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How to Make Dduk Guk (Korean Rice Cake Soup) | CHOW-TO

In this episode of Chow-To, Guillermo visits Sarah Lee, founder of Kimbap Lab, and expert in Korean home cooking, to learn how to make Dduk Guk, a rice cake soup traditionally eaten to celebrate the Lunar New Year in Korea. This is a perfect winter soup beyond the holiday. Loaded with soft pillowy rice cakes, delicious garnishes, and a rich beef broth, this is comfort in a bowl. Recipe below!

Dduk Guk or Korean rice cake soup
Serves: 4


Beef Broth:
14-16 cups cold water
½ pound beef chuck
1 medium onion, peeled and halved
6 cloves of garlic, peeled and smashed
4 scallions white and pale green parts, (reserve dark green parts for garnish)
3 tablespoons Korean soup soy sauce (Guk-ganjang), or more to taste
Salt and pepper to taste
Cooked beef chuck removed from the broth, thinly shredded
1 clove garlic, finely minced
2 teaspoons sesame oil
Salt and pepper to taste
3 eggs (use 2 yolks and one whole egg for omelette)
Thinly sliced scallions (from the reserved dark green parts)
Crumbled or thinly sliced gim (dried seasoned seaweed)
4 cups sliced dduk (Korean rice cakes) (or 1 cup per person), soaked in a bowl of cold water for 20 minutes before using


Place the cold water, beef, onion, scallion ends, and garlic in a large pot, cover and bring to a gentle boil.
Skim off the scum/fat that forms with a spoon or ladle, and discard.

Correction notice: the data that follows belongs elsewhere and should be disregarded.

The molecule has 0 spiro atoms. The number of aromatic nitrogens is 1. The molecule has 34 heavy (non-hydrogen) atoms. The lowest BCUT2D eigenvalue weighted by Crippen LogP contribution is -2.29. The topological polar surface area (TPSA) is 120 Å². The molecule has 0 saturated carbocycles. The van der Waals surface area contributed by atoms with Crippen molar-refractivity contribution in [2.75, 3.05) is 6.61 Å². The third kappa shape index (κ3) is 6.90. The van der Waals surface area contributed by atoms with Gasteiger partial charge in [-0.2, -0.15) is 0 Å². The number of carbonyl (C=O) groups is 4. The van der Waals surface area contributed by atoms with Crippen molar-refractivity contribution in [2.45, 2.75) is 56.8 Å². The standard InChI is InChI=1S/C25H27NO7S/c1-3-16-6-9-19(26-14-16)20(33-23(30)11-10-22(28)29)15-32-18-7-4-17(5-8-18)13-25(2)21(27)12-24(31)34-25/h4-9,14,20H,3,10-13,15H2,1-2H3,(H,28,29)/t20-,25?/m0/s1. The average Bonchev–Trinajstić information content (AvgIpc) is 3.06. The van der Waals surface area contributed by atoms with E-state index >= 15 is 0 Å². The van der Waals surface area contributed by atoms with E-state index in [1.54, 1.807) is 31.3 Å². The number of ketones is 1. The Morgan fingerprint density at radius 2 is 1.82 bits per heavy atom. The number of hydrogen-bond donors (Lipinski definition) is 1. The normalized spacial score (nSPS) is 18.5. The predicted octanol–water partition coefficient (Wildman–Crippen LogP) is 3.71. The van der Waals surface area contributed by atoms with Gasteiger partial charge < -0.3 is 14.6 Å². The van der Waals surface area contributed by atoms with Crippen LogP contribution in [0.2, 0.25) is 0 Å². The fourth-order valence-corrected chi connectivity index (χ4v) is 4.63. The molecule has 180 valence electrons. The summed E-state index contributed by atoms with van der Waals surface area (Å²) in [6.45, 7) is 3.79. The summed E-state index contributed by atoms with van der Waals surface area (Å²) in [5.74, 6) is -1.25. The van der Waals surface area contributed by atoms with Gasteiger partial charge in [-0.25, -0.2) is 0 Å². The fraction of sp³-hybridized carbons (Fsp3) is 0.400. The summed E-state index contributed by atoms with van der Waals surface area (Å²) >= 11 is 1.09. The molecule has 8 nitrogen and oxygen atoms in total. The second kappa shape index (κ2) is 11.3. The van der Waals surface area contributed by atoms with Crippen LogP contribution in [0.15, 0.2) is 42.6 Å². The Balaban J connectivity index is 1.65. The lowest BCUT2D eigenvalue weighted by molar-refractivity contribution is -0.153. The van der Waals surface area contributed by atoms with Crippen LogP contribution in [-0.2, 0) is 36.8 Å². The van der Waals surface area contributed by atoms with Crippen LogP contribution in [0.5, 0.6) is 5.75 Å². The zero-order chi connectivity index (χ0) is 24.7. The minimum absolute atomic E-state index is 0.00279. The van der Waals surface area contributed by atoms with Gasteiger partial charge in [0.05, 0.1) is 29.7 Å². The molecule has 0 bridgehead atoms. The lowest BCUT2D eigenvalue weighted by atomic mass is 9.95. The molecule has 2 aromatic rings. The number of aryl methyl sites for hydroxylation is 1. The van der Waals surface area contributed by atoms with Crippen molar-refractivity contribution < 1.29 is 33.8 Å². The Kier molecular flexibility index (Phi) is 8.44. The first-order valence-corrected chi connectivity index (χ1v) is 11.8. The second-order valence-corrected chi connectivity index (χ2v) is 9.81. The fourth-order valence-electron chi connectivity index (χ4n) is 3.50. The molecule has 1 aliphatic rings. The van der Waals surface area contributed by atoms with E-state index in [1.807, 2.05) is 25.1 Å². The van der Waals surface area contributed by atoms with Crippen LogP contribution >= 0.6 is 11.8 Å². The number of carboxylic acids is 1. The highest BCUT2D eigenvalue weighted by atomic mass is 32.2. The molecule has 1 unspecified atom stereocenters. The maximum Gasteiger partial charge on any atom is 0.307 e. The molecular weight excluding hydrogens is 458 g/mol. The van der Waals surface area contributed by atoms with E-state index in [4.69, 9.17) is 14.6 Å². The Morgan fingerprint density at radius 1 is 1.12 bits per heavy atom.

Reduce the heat to a simmer. Simmer covered for 1 ½ – 2 hours (until meat is tender enough to easily shred).
While the broth cooks, work on your garnishes:
Make the egg garnish: separate the yolks from the whites of two eggs. Mix a whole egg with the two yolks, and whisk until integrated fully. Heat a lightly oiled small nonstick pan over medium low heat. Pour the yolks/egg mix into a thin layer covering the surface of the pan. Cook each side lightly, do not brown the egg. Slice your omelette into thin strips.
Remove the cooked meat from the broth and let cool. Shred the beef into thin strips and combine well with the minced garlic, sesame oil, salt, and pepper to taste.
Slice the scallion diagonally into thin strips.
Slice your gim (roasted dried seaweed) into thin strips, or crumble into pieces using your hands.
Remove the vegetables from the broth and discard.
Return the broth to a boil. Stir in soup soy sauce, salt, and pepper to taste. If cooking for less than 4 people, scoop out some broth into a smaller pot to cook your rice cakes and save the rest of the broth for later. You do this because the rice cakes tend to release starches into the broth. Freeze any leftover broth.
Drain the soaked rice cake slices and boil in the broth until soft (not mushy) about 2-4 minutes, or until they rise to the top (you can check the texture at this point).
Ladle the hot soup into individual bowls and garnish with some of the seasoned shredded beef, egg yolk strips, sliced scallions, and gim strips.

***Note: for the recipe in the video we used a small red jalapeño for color and accent – it is not a traditional or necessary ingredient but it made the dish more visual, and the light sweet-smoky flavor and light crunch, complemented the dish nicely.

Where to buy:
Rice Cakes:
Soup Soy Sauce(guk-ganjang):
Seasoned Seaweed (gim):

more on this episode:

CHOW-TO is a documentary series where our host, Guillermo Riveros, takes viewers behind the scenes at the workspaces of chefs and makers, to learn how the most intriguing foods and dishes are made.

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